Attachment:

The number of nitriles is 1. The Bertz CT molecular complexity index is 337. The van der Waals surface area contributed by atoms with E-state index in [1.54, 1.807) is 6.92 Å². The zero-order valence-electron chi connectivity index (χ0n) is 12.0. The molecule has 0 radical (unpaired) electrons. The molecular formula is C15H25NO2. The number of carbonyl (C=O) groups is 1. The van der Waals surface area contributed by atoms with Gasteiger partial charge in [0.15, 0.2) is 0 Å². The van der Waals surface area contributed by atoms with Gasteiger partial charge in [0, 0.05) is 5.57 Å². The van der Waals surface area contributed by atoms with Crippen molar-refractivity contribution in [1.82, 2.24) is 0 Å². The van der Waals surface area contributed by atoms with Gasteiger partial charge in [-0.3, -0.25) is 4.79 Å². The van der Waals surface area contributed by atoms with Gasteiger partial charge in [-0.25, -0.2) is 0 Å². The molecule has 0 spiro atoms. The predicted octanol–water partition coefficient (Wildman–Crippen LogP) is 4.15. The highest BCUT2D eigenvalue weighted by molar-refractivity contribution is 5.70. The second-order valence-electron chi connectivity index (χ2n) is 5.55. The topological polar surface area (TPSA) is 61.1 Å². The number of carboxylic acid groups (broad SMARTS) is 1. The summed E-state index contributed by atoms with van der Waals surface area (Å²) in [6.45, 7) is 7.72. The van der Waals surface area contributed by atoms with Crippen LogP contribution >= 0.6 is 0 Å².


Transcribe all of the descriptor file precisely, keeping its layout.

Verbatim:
The number of nitriles is 1. The Bertz CT molecular complexity index is 337. The van der Waals surface area contributed by atoms with E-state index in [1.54, 1.807) is 6.92 Å². The zero-order valence-electron chi connectivity index (χ0n) is 12.0. The molecule has 0 radical (unpaired) electrons. The molecular formula is C15H25NO2. The number of carbonyl (C=O) groups is 1. The van der Waals surface area contributed by atoms with Gasteiger partial charge in [0.15, 0.2) is 0 Å². The van der Waals surface area contributed by atoms with Gasteiger partial charge in [0, 0.05) is 5.57 Å². The van der Waals surface area contributed by atoms with Crippen molar-refractivity contribution in [1.82, 2.24) is 0 Å². The van der Waals surface area contributed by atoms with Gasteiger partial charge in [-0.3, -0.25) is 4.79 Å². The van der Waals surface area contributed by atoms with Gasteiger partial charge in [-0.25, -0.2) is 0 Å². The molecule has 0 spiro atoms. The predicted octanol–water partition coefficient (Wildman–Crippen LogP) is 4.15. The highest BCUT2D eigenvalue weighted by molar-refractivity contribution is 5.70. The second-order valence-electron chi connectivity index (χ2n) is 5.55. The topological polar surface area (TPSA) is 61.1 Å². The number of carboxylic acid groups (broad SMARTS) is 1. The summed E-state index contributed by atoms with van der Waals surface area (Å²) in [6.45, 7) is 7.72. The van der Waals surface area contributed by atoms with Crippen LogP contribution >= 0.6 is 0 Å².